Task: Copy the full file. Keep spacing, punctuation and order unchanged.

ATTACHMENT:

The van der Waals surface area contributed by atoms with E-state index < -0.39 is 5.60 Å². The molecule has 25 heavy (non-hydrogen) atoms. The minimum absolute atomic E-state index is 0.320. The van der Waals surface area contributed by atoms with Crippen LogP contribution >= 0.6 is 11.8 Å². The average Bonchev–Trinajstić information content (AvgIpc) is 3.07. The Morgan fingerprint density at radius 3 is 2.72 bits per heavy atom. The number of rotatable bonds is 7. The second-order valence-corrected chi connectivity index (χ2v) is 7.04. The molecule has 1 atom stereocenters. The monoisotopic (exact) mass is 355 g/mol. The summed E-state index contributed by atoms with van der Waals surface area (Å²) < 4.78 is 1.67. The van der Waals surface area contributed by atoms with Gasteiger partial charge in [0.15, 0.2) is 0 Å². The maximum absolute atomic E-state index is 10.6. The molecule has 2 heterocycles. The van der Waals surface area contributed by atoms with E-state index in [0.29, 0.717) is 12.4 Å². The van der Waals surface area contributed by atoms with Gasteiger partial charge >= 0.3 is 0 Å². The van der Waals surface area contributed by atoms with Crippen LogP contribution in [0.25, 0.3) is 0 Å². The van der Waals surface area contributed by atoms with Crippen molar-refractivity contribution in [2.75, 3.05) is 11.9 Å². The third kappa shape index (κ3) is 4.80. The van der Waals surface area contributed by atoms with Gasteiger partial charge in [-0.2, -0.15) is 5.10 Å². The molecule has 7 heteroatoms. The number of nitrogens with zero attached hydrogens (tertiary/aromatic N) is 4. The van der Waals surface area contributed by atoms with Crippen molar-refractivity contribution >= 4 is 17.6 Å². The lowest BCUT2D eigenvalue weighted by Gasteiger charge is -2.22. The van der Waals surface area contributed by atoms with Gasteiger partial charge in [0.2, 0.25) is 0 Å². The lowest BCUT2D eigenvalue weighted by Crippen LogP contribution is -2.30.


The van der Waals surface area contributed by atoms with E-state index < -0.39 is 5.60 Å². The molecule has 25 heavy (non-hydrogen) atoms. The minimum absolute atomic E-state index is 0.320. The van der Waals surface area contributed by atoms with Crippen LogP contribution >= 0.6 is 11.8 Å². The average Bonchev–Trinajstić information content (AvgIpc) is 3.07. The Morgan fingerprint density at radius 3 is 2.72 bits per heavy atom. The number of rotatable bonds is 7. The second-order valence-corrected chi connectivity index (χ2v) is 7.04. The molecule has 1 atom stereocenters. The monoisotopic (exact) mass is 355 g/mol. The summed E-state index contributed by atoms with van der Waals surface area (Å²) < 4.78 is 1.67. The van der Waals surface area contributed by atoms with Gasteiger partial charge in [0.15, 0.2) is 0 Å². The maximum absolute atomic E-state index is 10.6. The molecule has 2 heterocycles. The van der Waals surface area contributed by atoms with E-state index in [0.29, 0.717) is 12.4 Å². The van der Waals surface area contributed by atoms with Gasteiger partial charge >= 0.3 is 0 Å². The van der Waals surface area contributed by atoms with Crippen LogP contribution in [0.25, 0.3) is 0 Å². The van der Waals surface area contributed by atoms with Crippen molar-refractivity contribution in [2.75, 3.05) is 11.9 Å². The third kappa shape index (κ3) is 4.80. The van der Waals surface area contributed by atoms with Gasteiger partial charge in [-0.2, -0.15) is 5.10 Å². The molecule has 7 heteroatoms. The number of nitrogens with zero attached hydrogens (tertiary/aromatic N) is 4. The van der Waals surface area contributed by atoms with Crippen molar-refractivity contribution >= 4 is 17.6 Å². The lowest BCUT2D eigenvalue weighted by Gasteiger charge is -2.22. The van der Waals surface area contributed by atoms with Gasteiger partial charge in [0.2, 0.25) is 0 Å². The lowest BCUT2D eigenvalue weighted by Crippen LogP contribution is -2.30.